Talking Union album cover with illustration of four band members

Socialist Song of the Month – Talking Union Blues, Almanac Singers

“Talking Union Blues” – Almanac Singers

In commemoration of May Day, this month’s Socialist Song of the Month is Talking Union Blues by the Almanac Singers, originally formed in 1940 by Millard Lampell, Lee Hayes, and Pete Seeger, and later joined by Woody Guthrie. This song was more or less a group effort. It was released on the album Talking Union in 1941, which included the well known song Union Maid.

The origins of May Day, or more formally, International Workers Day, had its origins in the fight for an eight hour work day. A mass strike in support of this first occurred in Victoria, Australia, on April 21, 1856, and this became an annual event. Agitation for an eight hour day eventually spread to the United States, leading to a mass strike in many cities starting on May 1, 1886. In Chicago, this ended with the Haymarket Square massacre on May 3. In spite of this, the Federation of Organized Trades and Labor Unions, (later the American Federation of Labor, or AFL), the organizer of the strike, called for another one on May 1, 1890.

On July 15, 1889, an international convention of labor and socialist organizations gathered in Paris, calling itself the International Workers’ Congress, later to become known as the Second International. The eight hour day was high on its priorities. A member of the French delegation proposed an international labor stoppage on a given day. The American delegation proposed May 1, 1890 as that day.

While May 1 continues to be a public holiday in most countries, in the United States, the officially recognized day is the first Monday in September, established officially in 1887, fearing May 1 would become a commemoration of the Haymarket massacre. In further attempts to grind out the association of May 1 with working class agitation, May 1 was also designated as Loyalty Day in 1921 and Law Day in 1961.

For a more thorough retelling of the history of May Day, see here. For an account of the first meeting of the Second International, see here.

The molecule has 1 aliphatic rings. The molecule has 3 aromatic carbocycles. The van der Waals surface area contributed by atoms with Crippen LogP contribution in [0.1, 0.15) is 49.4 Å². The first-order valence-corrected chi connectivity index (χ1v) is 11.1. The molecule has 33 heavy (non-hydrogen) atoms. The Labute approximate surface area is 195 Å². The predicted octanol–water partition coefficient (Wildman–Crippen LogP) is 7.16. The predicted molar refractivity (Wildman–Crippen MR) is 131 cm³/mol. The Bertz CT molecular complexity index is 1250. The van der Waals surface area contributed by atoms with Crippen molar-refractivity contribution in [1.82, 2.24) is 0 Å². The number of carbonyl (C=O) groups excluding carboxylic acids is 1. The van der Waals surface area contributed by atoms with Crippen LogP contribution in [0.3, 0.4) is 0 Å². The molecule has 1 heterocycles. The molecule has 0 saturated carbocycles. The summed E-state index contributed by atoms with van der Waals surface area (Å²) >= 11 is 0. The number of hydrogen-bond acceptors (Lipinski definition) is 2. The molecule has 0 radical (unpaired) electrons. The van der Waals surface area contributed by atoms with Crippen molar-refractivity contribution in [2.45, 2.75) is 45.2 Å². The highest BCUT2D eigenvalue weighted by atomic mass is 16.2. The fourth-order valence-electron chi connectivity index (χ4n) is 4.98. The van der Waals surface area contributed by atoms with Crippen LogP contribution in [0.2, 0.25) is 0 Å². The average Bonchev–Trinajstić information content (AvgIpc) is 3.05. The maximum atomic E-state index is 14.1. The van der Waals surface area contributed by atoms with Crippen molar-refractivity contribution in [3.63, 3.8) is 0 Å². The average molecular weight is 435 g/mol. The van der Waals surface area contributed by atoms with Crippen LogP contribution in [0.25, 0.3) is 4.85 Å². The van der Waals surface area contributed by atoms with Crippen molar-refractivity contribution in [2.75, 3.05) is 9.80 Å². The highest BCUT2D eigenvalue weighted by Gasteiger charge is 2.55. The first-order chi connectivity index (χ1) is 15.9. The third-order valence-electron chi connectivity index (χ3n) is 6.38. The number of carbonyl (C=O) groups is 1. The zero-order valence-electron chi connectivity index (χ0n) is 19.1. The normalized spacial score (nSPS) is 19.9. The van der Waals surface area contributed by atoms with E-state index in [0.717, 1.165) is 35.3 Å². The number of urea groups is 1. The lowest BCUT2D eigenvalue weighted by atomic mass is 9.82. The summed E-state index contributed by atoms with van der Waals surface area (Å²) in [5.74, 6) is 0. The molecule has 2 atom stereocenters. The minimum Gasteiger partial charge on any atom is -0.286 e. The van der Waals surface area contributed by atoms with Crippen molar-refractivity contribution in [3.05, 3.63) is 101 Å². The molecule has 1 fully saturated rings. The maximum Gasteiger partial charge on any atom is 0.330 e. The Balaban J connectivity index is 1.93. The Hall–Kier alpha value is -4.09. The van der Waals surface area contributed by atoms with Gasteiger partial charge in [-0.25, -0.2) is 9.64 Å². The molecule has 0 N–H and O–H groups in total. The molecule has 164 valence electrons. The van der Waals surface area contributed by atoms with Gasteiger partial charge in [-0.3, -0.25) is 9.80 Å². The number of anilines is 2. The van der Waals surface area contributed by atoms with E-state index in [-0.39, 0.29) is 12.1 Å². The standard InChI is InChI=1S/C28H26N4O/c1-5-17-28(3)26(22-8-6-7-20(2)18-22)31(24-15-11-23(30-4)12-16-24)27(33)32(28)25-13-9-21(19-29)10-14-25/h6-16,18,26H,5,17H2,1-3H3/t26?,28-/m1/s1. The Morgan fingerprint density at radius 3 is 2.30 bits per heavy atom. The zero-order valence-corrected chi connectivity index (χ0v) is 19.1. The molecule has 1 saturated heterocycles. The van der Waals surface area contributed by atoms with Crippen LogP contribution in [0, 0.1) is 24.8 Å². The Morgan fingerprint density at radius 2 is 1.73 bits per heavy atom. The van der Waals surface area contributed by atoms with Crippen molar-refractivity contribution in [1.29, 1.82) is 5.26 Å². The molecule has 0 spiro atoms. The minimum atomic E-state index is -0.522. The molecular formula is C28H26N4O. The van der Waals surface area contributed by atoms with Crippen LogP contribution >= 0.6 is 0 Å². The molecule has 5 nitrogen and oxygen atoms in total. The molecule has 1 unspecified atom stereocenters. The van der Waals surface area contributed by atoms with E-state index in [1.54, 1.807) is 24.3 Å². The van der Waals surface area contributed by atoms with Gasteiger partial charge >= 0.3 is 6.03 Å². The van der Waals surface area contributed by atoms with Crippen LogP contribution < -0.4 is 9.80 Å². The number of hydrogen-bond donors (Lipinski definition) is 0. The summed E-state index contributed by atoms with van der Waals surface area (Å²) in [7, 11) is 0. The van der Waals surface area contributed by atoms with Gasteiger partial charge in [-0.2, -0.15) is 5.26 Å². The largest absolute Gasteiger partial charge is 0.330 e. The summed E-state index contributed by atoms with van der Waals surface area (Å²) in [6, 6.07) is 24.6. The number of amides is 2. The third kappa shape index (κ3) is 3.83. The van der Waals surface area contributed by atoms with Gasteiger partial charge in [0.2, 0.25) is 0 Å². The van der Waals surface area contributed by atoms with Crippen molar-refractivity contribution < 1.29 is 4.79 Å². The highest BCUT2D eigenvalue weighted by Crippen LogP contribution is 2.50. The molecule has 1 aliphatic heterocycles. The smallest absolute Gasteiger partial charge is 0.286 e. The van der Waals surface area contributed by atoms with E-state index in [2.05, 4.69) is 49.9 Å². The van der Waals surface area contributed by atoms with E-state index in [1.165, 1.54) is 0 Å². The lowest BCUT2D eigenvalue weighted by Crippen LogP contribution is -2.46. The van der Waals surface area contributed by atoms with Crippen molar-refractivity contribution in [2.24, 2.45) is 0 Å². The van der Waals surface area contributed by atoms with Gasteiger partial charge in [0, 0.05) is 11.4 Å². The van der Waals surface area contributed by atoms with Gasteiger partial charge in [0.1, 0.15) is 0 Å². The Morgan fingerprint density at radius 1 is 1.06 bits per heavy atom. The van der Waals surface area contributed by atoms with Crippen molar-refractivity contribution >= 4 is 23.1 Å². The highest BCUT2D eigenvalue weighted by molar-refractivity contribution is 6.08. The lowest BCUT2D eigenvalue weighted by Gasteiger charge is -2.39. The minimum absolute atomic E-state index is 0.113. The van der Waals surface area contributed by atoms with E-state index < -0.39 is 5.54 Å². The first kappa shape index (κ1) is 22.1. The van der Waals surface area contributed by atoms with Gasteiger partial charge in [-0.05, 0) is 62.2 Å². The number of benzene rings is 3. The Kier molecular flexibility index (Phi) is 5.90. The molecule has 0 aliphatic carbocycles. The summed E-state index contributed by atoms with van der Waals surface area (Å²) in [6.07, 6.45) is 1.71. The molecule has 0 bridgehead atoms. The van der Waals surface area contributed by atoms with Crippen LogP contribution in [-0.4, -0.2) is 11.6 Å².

Now, if you want higher wages let me tell you what to do
You got to talk to the workers in the shop with you
You got to build you a union, got to make it strong
But if you all stick together, boys, it won’t be long
You get shorter hours, better working conditions
Vacations with pay. Take your kids to the seashore
It ain’t quite this simple, so I better explain
Just why you got to ride on the union train
‘Cause if you wait for the boss to raise your pay
We’ll all be a-waitin’ ’til Judgment Day
We’ll all be buried, gone to heaven
St. Peter’ll be the straw boss then
Now you know you’re underpaid but the boss says you ain’t
He speeds up the work ’til you’re ’bout to faint
You may be down and out, but you ain’t beaten
You can pass out a leaflet and call a meetin’
Talk it over, speak your mind
Decide to do somethin’ about it
Course, the boss may persuade some poor damn fool
To go to your meetin’ and act like a stool
But you can always tell a stool, though, that’s a fact
He’s got a yaller streak a-runnin’ down his back
He doesn’t have to stool, he’ll always get along
On body takes out of blind men’s cups
Well, You got a union now, and you’re sittin’ pretty
Put some of the boys on the steering committee
The boss won’t listen when one guy squawks
But he’s got to listen when the union talks
He’d better, be mighty lonely
Everybody decide to walk out on him
Suppose they’re working you so hard it’s just outrageous
And they’re paying you all starvation wages
You go to the boss and the boss would yell
“Before I raise your pay I’d see you all in hell.”
Well, he’s puffing a big cigar, feeling mighty slick
‘Cause he thinks he’s got your union licked
Well, he looks out the window and what does he see
But a thousand pickets, and they all agree
He’s a bastard, unfair, slavedriver
Bet he beats his wife
Now, boys, you’ve come to the hardest time
The boss will try to bust your picket line
He’ll call out the police, the National Guard
They’ll tell you it’s a crime to have a union card
They’ll raid your meetin’, they’ll hit you on the head
They’ll call every one of you a goddam red
Unpatriotic, Japanese spies, sabotaging national defense
But out at Ford, here’s what they found
And out at Vultee, here’s what they found
And out at Allis-Chalmers, here’s what they found
And down at Bethlehem, here’s what they found
That if you don’t let red-baiting break you up
And if you don’t let stool pigeons break you up
And if you don’t let vigilantes break you up
And if you don’t let race hatred break you up
You’ll win, What I mean, take it easy, but take it